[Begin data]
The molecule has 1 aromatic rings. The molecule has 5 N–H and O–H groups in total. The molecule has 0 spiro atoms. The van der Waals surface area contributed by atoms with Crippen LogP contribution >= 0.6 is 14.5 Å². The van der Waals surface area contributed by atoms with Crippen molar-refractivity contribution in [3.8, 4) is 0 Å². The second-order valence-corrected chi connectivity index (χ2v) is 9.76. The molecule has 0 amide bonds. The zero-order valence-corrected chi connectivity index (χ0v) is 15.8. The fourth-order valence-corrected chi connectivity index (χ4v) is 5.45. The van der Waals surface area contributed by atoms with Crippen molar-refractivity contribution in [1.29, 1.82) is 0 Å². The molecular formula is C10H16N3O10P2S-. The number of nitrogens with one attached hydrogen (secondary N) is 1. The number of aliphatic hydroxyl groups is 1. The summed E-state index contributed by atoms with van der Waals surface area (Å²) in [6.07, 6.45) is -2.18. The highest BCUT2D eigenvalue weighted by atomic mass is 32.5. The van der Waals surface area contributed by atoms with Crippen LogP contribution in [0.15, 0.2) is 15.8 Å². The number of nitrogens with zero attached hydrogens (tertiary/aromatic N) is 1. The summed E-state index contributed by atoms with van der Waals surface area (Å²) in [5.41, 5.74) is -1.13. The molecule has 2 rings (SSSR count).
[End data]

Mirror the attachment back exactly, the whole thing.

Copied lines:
The molecule has 1 aromatic rings. The molecule has 5 N–H and O–H groups in total. The molecule has 0 spiro atoms. The van der Waals surface area contributed by atoms with Crippen LogP contribution >= 0.6 is 14.5 Å². The van der Waals surface area contributed by atoms with Crippen molar-refractivity contribution in [3.8, 4) is 0 Å². The second-order valence-corrected chi connectivity index (χ2v) is 9.76. The molecule has 0 amide bonds. The zero-order valence-corrected chi connectivity index (χ0v) is 15.8. The fourth-order valence-corrected chi connectivity index (χ4v) is 5.45. The van der Waals surface area contributed by atoms with Crippen molar-refractivity contribution in [1.29, 1.82) is 0 Å². The molecular formula is C10H16N3O10P2S-. The number of nitrogens with one attached hydrogen (secondary N) is 1. The number of aliphatic hydroxyl groups is 1. The summed E-state index contributed by atoms with van der Waals surface area (Å²) in [6.07, 6.45) is -2.18. The highest BCUT2D eigenvalue weighted by atomic mass is 32.5. The van der Waals surface area contributed by atoms with Crippen LogP contribution in [0.15, 0.2) is 15.8 Å². The number of nitrogens with zero attached hydrogens (tertiary/aromatic N) is 1. The summed E-state index contributed by atoms with van der Waals surface area (Å²) in [5.41, 5.74) is -1.13. The molecule has 2 rings (SSSR count).